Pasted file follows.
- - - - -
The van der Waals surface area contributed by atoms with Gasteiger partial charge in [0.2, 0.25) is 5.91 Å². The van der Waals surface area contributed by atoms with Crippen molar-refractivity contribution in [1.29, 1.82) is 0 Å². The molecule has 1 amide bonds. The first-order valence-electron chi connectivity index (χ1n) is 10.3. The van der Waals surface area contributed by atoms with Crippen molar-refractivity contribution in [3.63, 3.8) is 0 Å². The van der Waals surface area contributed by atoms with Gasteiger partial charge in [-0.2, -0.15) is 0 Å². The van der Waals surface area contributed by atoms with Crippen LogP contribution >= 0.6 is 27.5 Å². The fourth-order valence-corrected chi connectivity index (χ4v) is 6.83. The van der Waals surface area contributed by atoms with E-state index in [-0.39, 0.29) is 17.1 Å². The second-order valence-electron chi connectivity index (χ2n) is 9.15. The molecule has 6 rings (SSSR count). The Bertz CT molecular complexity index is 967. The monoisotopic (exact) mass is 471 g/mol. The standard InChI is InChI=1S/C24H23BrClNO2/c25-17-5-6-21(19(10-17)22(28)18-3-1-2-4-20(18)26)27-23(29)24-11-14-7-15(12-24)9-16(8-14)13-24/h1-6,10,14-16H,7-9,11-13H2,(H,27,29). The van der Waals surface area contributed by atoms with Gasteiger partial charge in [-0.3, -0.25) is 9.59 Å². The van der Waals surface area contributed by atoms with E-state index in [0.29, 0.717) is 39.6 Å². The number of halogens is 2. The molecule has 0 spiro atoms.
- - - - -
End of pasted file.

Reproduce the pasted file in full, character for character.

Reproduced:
The van der Waals surface area contributed by atoms with Gasteiger partial charge in [0.2, 0.25) is 5.91 Å². The van der Waals surface area contributed by atoms with Crippen molar-refractivity contribution in [1.29, 1.82) is 0 Å². The molecule has 1 amide bonds. The first-order valence-electron chi connectivity index (χ1n) is 10.3. The van der Waals surface area contributed by atoms with Crippen molar-refractivity contribution in [3.63, 3.8) is 0 Å². The van der Waals surface area contributed by atoms with Gasteiger partial charge in [-0.2, -0.15) is 0 Å². The van der Waals surface area contributed by atoms with Crippen LogP contribution >= 0.6 is 27.5 Å². The fourth-order valence-corrected chi connectivity index (χ4v) is 6.83. The van der Waals surface area contributed by atoms with E-state index in [-0.39, 0.29) is 17.1 Å². The second-order valence-electron chi connectivity index (χ2n) is 9.15. The molecule has 6 rings (SSSR count). The Bertz CT molecular complexity index is 967. The monoisotopic (exact) mass is 471 g/mol. The standard InChI is InChI=1S/C24H23BrClNO2/c25-17-5-6-21(19(10-17)22(28)18-3-1-2-4-20(18)26)27-23(29)24-11-14-7-15(12-24)9-16(8-14)13-24/h1-6,10,14-16H,7-9,11-13H2,(H,27,29). The van der Waals surface area contributed by atoms with Gasteiger partial charge in [-0.3, -0.25) is 9.59 Å². The van der Waals surface area contributed by atoms with E-state index in [0.29, 0.717) is 39.6 Å². The number of halogens is 2. The molecule has 0 spiro atoms.